Segregationist White Citizens’ Council Formed to Fight Integration
Two months after the Supreme Court’s decision in Brown v. Board of Education, on May 17, 1954, segregationist whites founded the White Citizens Council to continue the fight to preserve racial segregation. The White Citizens’ Council generally relied on economic and political strategies to preserve segregation, and seldom used violence against civil rights activists, as did the Ku Klux Klan.
The White Citizens Council was only one part of the Southern campaign of “massive resistance” to racial integration that developed in response to the Brown decision. Other efforts included the Southern Manifesto, signed by 100 members of Congress on March 12, 1956. The Mississippi Sovereignty Commission, established on March 29, 1956, hired African-Americans to secretly spy on the civil rights movement. Alabama passed a law requiring the NAACP to disclose its membership list, which would expose its members to harassment and possible loss of their jobs. The Supreme Court declared the law unconstitutional in NAACP v. Alabama, on June 30, 1958, and created a right to freedom of association under the First Amendment. Virginia passed a series of laws regulating lawyers in an attempt to restrict social change-related legal work. The Supreme Court declared those laws unconstitutional in NAACP v. Button on April 2, 1963. Also in Virginia, Prince Edward County closed its public schools on May 1, 1959, rather than integrate them. The Supreme Court ordered the county to reopen the schools on May 25, 1964.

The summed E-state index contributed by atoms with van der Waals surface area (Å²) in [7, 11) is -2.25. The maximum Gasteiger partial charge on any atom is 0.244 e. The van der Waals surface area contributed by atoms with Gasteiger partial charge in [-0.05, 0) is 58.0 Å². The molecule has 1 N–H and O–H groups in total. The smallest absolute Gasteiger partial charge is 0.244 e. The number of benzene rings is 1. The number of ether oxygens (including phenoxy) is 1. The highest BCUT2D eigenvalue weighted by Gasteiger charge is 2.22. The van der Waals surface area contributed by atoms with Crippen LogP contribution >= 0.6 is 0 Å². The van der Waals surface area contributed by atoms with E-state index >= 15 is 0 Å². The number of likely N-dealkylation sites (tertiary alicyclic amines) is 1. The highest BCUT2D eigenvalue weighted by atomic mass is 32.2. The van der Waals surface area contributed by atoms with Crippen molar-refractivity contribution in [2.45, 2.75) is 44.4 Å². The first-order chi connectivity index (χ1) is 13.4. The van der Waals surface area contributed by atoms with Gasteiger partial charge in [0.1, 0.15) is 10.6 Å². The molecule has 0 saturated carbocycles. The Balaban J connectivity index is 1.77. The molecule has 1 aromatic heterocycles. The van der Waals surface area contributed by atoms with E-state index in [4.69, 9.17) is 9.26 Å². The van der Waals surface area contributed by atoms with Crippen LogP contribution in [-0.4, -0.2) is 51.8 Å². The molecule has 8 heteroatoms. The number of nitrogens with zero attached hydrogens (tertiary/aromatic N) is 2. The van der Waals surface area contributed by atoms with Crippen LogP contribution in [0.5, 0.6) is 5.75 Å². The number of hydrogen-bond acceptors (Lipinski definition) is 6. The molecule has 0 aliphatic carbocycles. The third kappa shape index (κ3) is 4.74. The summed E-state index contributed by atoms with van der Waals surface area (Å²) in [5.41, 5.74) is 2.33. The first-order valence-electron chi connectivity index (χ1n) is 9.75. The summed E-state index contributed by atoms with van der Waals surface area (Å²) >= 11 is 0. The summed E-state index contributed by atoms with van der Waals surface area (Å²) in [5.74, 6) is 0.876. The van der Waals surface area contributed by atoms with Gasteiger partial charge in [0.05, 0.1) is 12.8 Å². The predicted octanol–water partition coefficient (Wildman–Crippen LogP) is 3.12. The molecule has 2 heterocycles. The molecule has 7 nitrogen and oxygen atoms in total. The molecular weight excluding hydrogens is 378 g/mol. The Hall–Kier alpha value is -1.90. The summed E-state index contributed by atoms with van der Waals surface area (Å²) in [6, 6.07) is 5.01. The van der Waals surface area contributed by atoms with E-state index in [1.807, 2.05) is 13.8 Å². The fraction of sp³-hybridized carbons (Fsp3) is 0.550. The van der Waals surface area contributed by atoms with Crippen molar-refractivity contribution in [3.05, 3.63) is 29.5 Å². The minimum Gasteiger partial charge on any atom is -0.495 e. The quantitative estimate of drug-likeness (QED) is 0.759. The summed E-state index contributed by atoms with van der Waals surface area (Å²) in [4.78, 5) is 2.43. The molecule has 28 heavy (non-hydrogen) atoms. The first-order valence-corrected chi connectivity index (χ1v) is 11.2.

Read: Neil R. McMillen, The Citizens’ Council: Organized Resistance to the Second Reconstruction (1994)
Learn more: George Lewis, Massive Resistance: The White Response to the Civil Rights Movement (2006)
Controversy over the White Citizens Council and the “good old days”: http://www.youtube.com/watch?v=QFVQgOE8JRM